By , Pete Blackburn
Published May 17, 2017
Phil Kessel spent most of Monday's Game 2 in Pittsburgh as the most frustrated player on the ice. By the end of it, he was the hero.
The Penguins winger was spectacularly animated throughout the night. After nearly every shift he would return to the Pittsburgh bench and grow increasingly discontent, often verbally communicating his unhappiness to others on the bench.
At a few points, Kessel and linemate Evgeni Malkin exchanged heated words of frustration. They got so worked up that Penguins coach Mike Sullivan had to step in and attempt to calm his players down. After the game, Sullivan seemed to embrace the fire that came from his guyson the bench.
Its hard to be ultra-competitive in the absence of emotion, Sullivan said, via the Post-Gazette. Emotion is the fabric of our game. Thats part of what makes our game as great as it is.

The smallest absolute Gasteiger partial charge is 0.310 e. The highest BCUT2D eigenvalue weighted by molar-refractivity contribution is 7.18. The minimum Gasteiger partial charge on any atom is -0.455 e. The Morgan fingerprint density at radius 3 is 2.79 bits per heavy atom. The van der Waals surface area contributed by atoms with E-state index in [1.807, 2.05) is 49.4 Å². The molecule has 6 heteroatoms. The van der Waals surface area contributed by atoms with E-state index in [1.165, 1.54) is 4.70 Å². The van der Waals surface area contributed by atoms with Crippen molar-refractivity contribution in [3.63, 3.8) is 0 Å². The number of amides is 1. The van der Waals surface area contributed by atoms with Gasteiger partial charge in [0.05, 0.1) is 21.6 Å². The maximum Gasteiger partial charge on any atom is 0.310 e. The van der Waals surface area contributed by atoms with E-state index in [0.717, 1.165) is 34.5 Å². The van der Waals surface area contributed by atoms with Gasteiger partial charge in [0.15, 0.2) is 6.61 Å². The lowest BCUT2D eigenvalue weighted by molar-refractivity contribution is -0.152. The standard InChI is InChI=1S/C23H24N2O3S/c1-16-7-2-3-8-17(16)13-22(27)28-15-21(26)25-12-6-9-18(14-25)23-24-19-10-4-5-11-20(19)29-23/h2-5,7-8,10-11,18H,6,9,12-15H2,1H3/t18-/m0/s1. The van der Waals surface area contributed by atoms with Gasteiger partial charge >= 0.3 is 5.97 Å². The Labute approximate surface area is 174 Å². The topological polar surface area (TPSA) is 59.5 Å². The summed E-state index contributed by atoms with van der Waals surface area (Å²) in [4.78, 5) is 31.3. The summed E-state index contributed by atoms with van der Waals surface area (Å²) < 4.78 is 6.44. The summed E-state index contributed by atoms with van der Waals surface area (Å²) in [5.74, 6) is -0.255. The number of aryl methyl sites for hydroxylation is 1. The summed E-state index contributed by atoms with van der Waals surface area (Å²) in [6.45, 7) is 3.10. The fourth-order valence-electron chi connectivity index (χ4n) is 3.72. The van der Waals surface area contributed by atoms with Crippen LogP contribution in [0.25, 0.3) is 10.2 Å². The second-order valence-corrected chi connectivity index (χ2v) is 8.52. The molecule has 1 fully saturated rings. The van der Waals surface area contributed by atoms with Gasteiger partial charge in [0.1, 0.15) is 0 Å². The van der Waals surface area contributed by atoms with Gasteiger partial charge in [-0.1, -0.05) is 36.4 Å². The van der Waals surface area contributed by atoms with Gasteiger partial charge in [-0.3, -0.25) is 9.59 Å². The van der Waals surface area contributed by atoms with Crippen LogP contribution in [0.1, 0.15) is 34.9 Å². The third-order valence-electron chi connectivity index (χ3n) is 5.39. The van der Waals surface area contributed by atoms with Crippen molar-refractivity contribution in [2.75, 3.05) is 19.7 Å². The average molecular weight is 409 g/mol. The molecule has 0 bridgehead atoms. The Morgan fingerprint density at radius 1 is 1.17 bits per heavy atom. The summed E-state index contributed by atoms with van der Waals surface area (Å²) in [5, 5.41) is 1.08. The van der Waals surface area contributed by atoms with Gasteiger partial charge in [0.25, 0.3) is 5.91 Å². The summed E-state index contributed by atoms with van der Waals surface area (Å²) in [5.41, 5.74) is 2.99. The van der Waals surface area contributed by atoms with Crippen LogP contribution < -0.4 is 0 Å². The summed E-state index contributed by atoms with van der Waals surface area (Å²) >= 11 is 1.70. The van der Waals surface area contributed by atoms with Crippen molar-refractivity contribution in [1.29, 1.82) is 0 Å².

Do we have some exchanges on the bench? Sure we do, and we encourage it because I think it helps our game, Sullivan said. So just because a guy gets a little bit emotional, I think it helps our overall team game. I think progress is made. We call it a mans argument. Thats the way it is. I think lines go back and forth and talk to one another. I think it brings juice to the bench.
It's a lot easier to be coolwith tensions running high on the bench when those frustrations ultimately lead to results on the ice, as they did on Monday night.
In the third period, the Penguins finally managed to break a scoreless tie whenMalkin found -- who else? -- Kessel in the offensive zone and No. 81found the back of the net.
It wasn't the prettiest goal -- Kessel beat Senators goalie Craig Anderson on a second-chance opportunity after his initial shot was blocked -- but it was the only goal of the night and it helped the Penguins even the series at one game apiece.
Following the final horn, Kesselfinally felt a little bit of joy and couldn't help but smile while talking aboutthe way the game played out. The winger said he was emotional over the team's failure to execute on chances they had, but praised the resilience of their group.